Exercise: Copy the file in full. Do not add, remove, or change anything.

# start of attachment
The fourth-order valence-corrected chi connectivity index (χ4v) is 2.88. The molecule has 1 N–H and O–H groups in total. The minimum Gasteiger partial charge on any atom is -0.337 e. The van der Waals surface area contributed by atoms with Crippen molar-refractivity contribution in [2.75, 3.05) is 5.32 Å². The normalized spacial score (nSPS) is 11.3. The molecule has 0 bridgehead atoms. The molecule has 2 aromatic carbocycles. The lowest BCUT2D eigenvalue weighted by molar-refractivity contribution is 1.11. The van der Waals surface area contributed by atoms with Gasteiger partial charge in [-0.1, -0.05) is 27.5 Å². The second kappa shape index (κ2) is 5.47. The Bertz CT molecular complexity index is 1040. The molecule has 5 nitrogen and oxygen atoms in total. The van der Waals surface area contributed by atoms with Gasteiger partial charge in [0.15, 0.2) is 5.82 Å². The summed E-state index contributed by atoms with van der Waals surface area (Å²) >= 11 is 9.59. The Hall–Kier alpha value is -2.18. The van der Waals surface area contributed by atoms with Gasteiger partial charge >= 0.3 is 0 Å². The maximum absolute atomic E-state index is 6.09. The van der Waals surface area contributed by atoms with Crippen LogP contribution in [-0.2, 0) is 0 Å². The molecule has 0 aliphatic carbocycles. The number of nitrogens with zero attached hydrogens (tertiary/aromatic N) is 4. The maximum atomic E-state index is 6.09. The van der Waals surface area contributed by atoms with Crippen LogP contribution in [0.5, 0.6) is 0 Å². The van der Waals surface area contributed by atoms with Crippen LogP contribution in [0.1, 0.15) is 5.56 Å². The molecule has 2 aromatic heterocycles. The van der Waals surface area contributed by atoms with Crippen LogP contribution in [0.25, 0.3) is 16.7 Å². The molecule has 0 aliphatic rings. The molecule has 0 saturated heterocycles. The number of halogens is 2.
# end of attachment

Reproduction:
The fourth-order valence-corrected chi connectivity index (χ4v) is 2.88. The molecule has 1 N–H and O–H groups in total. The minimum Gasteiger partial charge on any atom is -0.337 e. The van der Waals surface area contributed by atoms with Crippen molar-refractivity contribution in [2.75, 3.05) is 5.32 Å². The normalized spacial score (nSPS) is 11.3. The molecule has 0 bridgehead atoms. The molecule has 2 aromatic carbocycles. The lowest BCUT2D eigenvalue weighted by molar-refractivity contribution is 1.11. The van der Waals surface area contributed by atoms with Gasteiger partial charge in [-0.1, -0.05) is 27.5 Å². The second kappa shape index (κ2) is 5.47. The Bertz CT molecular complexity index is 1040. The molecule has 5 nitrogen and oxygen atoms in total. The van der Waals surface area contributed by atoms with Gasteiger partial charge in [0.15, 0.2) is 5.82 Å². The summed E-state index contributed by atoms with van der Waals surface area (Å²) >= 11 is 9.59. The Hall–Kier alpha value is -2.18. The van der Waals surface area contributed by atoms with Gasteiger partial charge >= 0.3 is 0 Å². The maximum absolute atomic E-state index is 6.09. The van der Waals surface area contributed by atoms with Crippen LogP contribution in [-0.2, 0) is 0 Å². The molecule has 0 aliphatic carbocycles. The number of nitrogens with zero attached hydrogens (tertiary/aromatic N) is 4. The maximum atomic E-state index is 6.09. The van der Waals surface area contributed by atoms with Crippen LogP contribution in [0.5, 0.6) is 0 Å². The van der Waals surface area contributed by atoms with Crippen LogP contribution in [0.1, 0.15) is 5.56 Å². The molecule has 2 aromatic heterocycles. The van der Waals surface area contributed by atoms with Crippen LogP contribution in [0.25, 0.3) is 16.7 Å². The molecule has 0 aliphatic rings. The molecule has 0 saturated heterocycles. The number of halogens is 2.